Remembering India’s first-star comedian, Noor Mohammad Charlie, on his 36th death anniversary today.
The talented actor Noor Mohammad, also known as Charlie, became the highest paid comedian of his time.
Noor Mohammad belonged to the Memon community, and like many young men of his age, he was a great fan of Charlie Chaplin. He loved to walk and talk with Chaplin’s style and even had a tiny mustache like his ideal artiste from Hollywood.
In its infancy, the Hindi film industry handed over the mantle of comic roles to one man, Noor Mohammad aka Baba Charlie. Later on, his version of Charlie Chaplin, complete with the walk, talk, and mustache, became so popular that he added the moniker to his name and was called Noor Mohammad Charlie.
The 1932 film Pak Daman Raqqasa, directed by B. R. Oberoi, introduced this most peculiar young character Baba Charlie, with nudges, prods and his individual hairstyle that took the nation by storm. Later, films like Chandarhasa, Premi Pagal, Nadra, Farzand-e-Hind, Toofan Mail, College Girl, Raat Ki Rani, Secretary, Thokar, Barrister’s Wife, Sanjog, Taqdeer, and Musafir made Charlie a remarkable artiste of the subcontinent.
He even played the lead in some of the humorous movies, including Chand Tara, where he was partnered with Swaranlata, very famous in those days, Ghazal, where Leela Chitnis was his heroine, and Dulha, with Chandraprabha.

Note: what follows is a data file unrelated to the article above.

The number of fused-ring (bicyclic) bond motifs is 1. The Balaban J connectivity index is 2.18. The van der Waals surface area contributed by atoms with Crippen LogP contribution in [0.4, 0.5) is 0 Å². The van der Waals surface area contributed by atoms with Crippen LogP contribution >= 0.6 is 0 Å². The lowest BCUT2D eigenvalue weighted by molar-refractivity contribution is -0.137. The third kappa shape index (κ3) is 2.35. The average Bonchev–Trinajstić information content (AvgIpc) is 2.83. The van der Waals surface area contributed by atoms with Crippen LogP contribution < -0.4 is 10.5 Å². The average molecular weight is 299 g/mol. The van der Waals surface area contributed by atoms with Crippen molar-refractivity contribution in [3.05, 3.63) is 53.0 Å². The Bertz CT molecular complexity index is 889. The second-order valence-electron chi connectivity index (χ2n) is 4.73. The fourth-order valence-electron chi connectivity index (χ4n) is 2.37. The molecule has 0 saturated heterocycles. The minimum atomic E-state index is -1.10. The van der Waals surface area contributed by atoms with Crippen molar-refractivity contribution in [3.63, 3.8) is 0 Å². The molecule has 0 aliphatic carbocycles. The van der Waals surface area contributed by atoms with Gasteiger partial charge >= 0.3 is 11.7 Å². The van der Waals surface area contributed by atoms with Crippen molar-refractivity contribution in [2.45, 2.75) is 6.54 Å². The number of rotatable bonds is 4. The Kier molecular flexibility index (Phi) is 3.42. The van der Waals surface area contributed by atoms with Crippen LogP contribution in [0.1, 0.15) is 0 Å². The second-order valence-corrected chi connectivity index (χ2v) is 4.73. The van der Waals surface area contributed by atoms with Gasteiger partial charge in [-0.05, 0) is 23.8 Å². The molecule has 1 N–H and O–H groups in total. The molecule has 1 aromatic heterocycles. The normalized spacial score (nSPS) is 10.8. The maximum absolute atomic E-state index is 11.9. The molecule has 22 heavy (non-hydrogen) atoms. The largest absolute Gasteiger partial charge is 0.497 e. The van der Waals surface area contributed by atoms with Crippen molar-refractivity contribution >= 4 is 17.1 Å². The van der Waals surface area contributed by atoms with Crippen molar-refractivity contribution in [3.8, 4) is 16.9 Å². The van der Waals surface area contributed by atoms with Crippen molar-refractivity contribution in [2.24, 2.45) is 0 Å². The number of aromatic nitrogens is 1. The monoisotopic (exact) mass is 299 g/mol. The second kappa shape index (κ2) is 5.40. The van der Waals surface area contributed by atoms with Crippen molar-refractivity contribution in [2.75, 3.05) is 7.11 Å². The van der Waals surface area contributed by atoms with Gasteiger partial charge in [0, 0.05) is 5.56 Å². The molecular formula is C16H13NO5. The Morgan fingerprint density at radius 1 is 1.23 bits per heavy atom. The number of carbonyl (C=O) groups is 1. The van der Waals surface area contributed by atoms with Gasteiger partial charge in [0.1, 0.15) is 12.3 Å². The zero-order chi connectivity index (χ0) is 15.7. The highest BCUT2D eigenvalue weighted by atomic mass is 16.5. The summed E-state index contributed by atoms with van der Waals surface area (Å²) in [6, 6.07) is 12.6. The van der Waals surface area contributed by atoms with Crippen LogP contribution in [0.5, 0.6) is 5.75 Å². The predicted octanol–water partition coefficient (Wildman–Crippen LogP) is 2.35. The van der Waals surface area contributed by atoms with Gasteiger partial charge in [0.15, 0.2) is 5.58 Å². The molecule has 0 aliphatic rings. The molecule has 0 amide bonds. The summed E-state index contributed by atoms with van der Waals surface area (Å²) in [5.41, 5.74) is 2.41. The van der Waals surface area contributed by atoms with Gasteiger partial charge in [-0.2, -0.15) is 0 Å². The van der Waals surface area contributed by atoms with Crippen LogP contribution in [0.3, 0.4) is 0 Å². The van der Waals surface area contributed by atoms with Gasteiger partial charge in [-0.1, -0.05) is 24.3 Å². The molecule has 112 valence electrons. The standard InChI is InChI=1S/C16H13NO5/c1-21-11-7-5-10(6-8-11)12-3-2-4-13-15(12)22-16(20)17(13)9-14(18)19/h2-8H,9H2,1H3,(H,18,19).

He directed a film, Dhandhora, which opened to record numbers in its first week. Such was Charlie’s popularity that he even had songs picturized on him, one of the first comedians to have the privilege. He wasn’t just the token comedian there to fill the comedy quotient, the audience wanted more of him as well.
He began singing comic songs like ‘Jab Se Mali Teri Khak’ from Thokar (1939) and gave hits like ‘Zindagi Hai Fareb’ from Chand Tara (1945). He was no slouch when it came to singing, performing duets opposite Amirbai Karnataki and Suraiya. These comedic songs greatly influenced later comedians Johny Walker and Mehmood.
Not only was Noor Mohammad the first comedian to sing songs, but he was also the first to take a catchphrase and turn it into a hit song. In the film Sanjog (1943), where he was cast opposite Mehtab, he is found singing, “Palat! Tera dhyan kidhar hai?”, decades before Varun Dhawan popularised it in a song in Main Tera Hero (2014).
After Partition, Charlie moved to Pakistan and made around a dozen films. In 1960, he came back to India to act in a few films. Fittingly, his last film, Akeli Mat Jaiyo (1963), was also the final Ranjit production. He was denied citizenship by the government of India and migrated to USA where he died on 30 June 1983.